In accordance with our Comment Policy, we encourage comments that are on topic, relevant and to-the-point. We will remove comments that include profanity, personal attacks, racial slurs, threats of violence, or other inappropriate material that violates our Terms and Conditions, and will block users who make repeated violations. We ask all readers to expect diversity of opinion and to treat one another with dignity and respect.


IoT & Smart Cities Stories
Moroccanoil®, the global leader in oil-infused beauty, is thrilled to announce the NEW Moroccanoil Color Depositing Masks, a collection of dual-benefit hair masks that deposit pure pigments while providing the treatment benefits of a deep conditioning mask. The collection consists of seven curated shades for commitment-free, beautifully-colored hair that looks and feels healthy.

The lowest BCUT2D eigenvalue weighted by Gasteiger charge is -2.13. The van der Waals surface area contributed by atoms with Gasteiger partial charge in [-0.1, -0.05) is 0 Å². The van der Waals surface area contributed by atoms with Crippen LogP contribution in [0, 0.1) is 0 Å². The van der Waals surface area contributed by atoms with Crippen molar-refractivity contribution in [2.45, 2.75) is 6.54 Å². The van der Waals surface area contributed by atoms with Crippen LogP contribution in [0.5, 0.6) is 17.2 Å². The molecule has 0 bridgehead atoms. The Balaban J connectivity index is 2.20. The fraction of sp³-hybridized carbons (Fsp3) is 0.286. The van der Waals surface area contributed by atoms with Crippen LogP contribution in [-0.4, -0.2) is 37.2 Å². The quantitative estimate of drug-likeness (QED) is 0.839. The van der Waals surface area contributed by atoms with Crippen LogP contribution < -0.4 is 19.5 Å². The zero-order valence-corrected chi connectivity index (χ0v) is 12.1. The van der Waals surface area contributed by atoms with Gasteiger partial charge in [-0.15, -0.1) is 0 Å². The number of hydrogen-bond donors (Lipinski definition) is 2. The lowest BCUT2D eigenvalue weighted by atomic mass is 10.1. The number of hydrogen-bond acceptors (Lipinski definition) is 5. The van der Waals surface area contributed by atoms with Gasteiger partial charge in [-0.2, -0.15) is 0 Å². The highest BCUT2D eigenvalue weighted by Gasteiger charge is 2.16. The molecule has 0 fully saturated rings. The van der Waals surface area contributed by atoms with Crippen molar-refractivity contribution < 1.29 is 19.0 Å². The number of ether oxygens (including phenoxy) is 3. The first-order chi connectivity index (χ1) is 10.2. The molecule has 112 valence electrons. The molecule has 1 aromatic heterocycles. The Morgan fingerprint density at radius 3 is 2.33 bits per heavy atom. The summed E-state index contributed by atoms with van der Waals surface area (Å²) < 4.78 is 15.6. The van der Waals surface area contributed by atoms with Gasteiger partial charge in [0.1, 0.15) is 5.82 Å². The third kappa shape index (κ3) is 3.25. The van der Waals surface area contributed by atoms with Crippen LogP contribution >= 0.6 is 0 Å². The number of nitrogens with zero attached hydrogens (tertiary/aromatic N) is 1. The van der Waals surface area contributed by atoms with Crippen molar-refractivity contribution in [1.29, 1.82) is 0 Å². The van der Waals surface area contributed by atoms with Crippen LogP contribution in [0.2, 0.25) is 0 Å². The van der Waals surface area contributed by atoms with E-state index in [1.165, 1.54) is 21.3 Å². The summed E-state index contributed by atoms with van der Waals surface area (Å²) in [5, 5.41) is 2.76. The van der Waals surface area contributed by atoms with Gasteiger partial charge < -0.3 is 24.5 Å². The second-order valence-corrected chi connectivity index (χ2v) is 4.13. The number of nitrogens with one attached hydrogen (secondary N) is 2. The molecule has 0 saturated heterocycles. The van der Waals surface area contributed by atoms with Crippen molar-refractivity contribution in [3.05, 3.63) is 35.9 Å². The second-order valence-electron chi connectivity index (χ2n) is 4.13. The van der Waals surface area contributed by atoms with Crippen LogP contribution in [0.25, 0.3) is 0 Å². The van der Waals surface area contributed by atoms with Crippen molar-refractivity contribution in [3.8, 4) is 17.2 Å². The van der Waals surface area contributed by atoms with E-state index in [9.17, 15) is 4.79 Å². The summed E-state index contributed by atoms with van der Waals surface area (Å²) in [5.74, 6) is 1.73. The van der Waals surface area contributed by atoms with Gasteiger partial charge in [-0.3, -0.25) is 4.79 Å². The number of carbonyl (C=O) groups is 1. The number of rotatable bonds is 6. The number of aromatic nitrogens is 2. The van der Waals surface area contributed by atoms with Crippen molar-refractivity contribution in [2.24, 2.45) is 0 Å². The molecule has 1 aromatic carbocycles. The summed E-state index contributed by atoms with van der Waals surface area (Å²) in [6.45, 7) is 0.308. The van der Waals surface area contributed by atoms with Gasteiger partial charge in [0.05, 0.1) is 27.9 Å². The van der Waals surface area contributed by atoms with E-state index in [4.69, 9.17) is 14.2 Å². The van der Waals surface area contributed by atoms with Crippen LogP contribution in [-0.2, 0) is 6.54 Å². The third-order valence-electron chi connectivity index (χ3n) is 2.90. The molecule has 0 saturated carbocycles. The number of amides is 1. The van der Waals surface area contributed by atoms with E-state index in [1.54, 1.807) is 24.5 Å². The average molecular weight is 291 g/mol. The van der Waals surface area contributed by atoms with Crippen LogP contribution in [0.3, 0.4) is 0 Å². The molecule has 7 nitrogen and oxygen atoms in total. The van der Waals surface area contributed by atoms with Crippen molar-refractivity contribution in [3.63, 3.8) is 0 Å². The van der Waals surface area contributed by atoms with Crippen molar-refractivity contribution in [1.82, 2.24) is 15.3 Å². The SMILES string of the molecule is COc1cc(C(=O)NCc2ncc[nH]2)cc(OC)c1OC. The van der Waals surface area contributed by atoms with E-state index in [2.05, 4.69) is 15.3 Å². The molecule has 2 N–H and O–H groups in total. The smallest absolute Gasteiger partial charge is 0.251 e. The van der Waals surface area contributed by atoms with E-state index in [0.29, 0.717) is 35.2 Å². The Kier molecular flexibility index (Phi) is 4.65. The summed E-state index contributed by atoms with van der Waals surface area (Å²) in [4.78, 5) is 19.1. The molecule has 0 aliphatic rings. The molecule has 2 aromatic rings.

The textured-hair category is inarguably the hottest in the haircare space today. This has been driven by the proliferation of founder brands started by curly and coily consumers and savvy consumers who increasingly want products specifically for their texture type. This trend is underscored by the latest insights from NaturallyCurly's 2018 TextureTrends report, released today. According to the 2018 TextureTrends Report, more than 80 percent of women with curly and coily hair say they purcha...
The textured-hair category is inarguably the hottest in the haircare space today. This has been driven by the proliferation of founder brands started by curly and coily consumers and savvy consumers who increasingly want products specifically for their texture type. This trend is underscored by the latest insights from NaturallyCurly's 2018 TextureTrends report, released today. According to the 2018 TextureTrends Report, more than 80 percent of women with curly and coily hair say they purcha...